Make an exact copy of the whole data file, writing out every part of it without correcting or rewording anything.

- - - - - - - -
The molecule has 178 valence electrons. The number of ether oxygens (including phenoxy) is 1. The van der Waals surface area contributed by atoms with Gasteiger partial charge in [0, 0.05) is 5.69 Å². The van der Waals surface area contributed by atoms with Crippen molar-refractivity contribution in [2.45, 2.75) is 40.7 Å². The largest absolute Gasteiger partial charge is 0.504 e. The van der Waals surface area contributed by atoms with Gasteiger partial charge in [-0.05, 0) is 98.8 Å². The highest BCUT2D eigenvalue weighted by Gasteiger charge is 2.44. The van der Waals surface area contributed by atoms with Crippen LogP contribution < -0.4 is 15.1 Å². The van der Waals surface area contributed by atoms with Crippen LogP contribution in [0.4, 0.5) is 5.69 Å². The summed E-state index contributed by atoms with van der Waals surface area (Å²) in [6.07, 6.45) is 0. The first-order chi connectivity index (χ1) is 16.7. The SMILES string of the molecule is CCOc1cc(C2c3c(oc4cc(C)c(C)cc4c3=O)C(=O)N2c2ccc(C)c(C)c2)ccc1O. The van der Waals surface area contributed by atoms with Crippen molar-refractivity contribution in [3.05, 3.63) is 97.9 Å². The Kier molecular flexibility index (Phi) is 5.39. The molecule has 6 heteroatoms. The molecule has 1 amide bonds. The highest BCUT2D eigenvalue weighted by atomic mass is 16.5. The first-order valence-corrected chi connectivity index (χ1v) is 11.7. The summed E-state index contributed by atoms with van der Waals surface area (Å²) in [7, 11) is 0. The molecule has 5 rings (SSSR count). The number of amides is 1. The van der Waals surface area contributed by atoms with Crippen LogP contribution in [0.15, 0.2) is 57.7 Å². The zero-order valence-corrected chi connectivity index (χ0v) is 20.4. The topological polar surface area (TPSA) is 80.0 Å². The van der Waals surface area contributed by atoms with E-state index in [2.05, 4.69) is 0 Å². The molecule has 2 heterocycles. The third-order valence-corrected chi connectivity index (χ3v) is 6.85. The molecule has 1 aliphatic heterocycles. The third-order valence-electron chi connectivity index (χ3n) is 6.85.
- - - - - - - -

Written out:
The molecule has 178 valence electrons. The number of ether oxygens (including phenoxy) is 1. The van der Waals surface area contributed by atoms with Gasteiger partial charge in [0, 0.05) is 5.69 Å². The van der Waals surface area contributed by atoms with Crippen molar-refractivity contribution in [2.45, 2.75) is 40.7 Å². The largest absolute Gasteiger partial charge is 0.504 e. The van der Waals surface area contributed by atoms with Gasteiger partial charge in [-0.05, 0) is 98.8 Å². The highest BCUT2D eigenvalue weighted by Gasteiger charge is 2.44. The van der Waals surface area contributed by atoms with Crippen LogP contribution < -0.4 is 15.1 Å². The van der Waals surface area contributed by atoms with Crippen LogP contribution in [0.4, 0.5) is 5.69 Å². The summed E-state index contributed by atoms with van der Waals surface area (Å²) in [6.07, 6.45) is 0. The first-order chi connectivity index (χ1) is 16.7. The SMILES string of the molecule is CCOc1cc(C2c3c(oc4cc(C)c(C)cc4c3=O)C(=O)N2c2ccc(C)c(C)c2)ccc1O. The van der Waals surface area contributed by atoms with Crippen molar-refractivity contribution in [3.05, 3.63) is 97.9 Å². The Kier molecular flexibility index (Phi) is 5.39. The molecule has 6 heteroatoms. The molecule has 1 amide bonds. The highest BCUT2D eigenvalue weighted by atomic mass is 16.5. The first-order valence-corrected chi connectivity index (χ1v) is 11.7. The summed E-state index contributed by atoms with van der Waals surface area (Å²) in [7, 11) is 0. The molecule has 5 rings (SSSR count). The number of amides is 1. The van der Waals surface area contributed by atoms with Crippen LogP contribution in [0.15, 0.2) is 57.7 Å². The zero-order valence-corrected chi connectivity index (χ0v) is 20.4. The topological polar surface area (TPSA) is 80.0 Å². The van der Waals surface area contributed by atoms with E-state index in [2.05, 4.69) is 0 Å². The molecule has 2 heterocycles. The third-order valence-corrected chi connectivity index (χ3v) is 6.85. The molecule has 1 aliphatic heterocycles. The third-order valence-electron chi connectivity index (χ3n) is 6.85.